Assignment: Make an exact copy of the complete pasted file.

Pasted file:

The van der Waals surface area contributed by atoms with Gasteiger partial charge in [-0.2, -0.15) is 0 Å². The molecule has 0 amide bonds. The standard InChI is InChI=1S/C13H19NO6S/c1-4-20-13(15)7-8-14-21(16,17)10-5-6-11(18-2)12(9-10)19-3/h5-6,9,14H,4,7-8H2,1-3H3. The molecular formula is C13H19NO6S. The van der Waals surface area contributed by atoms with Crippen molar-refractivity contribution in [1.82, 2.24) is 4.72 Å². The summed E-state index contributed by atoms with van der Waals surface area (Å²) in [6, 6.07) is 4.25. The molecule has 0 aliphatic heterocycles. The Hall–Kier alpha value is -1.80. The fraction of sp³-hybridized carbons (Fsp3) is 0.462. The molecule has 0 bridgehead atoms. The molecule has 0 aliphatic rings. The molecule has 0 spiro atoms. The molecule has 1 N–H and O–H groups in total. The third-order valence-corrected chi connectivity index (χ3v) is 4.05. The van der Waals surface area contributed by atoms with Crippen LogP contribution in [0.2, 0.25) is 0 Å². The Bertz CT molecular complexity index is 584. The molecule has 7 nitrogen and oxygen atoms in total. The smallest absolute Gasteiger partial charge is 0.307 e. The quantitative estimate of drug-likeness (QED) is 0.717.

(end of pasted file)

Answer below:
The van der Waals surface area contributed by atoms with Gasteiger partial charge in [-0.2, -0.15) is 0 Å². The molecule has 0 amide bonds. The standard InChI is InChI=1S/C13H19NO6S/c1-4-20-13(15)7-8-14-21(16,17)10-5-6-11(18-2)12(9-10)19-3/h5-6,9,14H,4,7-8H2,1-3H3. The molecular formula is C13H19NO6S. The van der Waals surface area contributed by atoms with Crippen molar-refractivity contribution in [1.82, 2.24) is 4.72 Å². The summed E-state index contributed by atoms with van der Waals surface area (Å²) in [6, 6.07) is 4.25. The molecule has 0 aliphatic heterocycles. The Hall–Kier alpha value is -1.80. The fraction of sp³-hybridized carbons (Fsp3) is 0.462. The molecule has 0 bridgehead atoms. The molecule has 0 aliphatic rings. The molecule has 0 spiro atoms. The molecule has 1 N–H and O–H groups in total. The third-order valence-corrected chi connectivity index (χ3v) is 4.05. The van der Waals surface area contributed by atoms with Crippen LogP contribution in [0.2, 0.25) is 0 Å². The Bertz CT molecular complexity index is 584. The molecule has 7 nitrogen and oxygen atoms in total. The smallest absolute Gasteiger partial charge is 0.307 e. The quantitative estimate of drug-likeness (QED) is 0.717.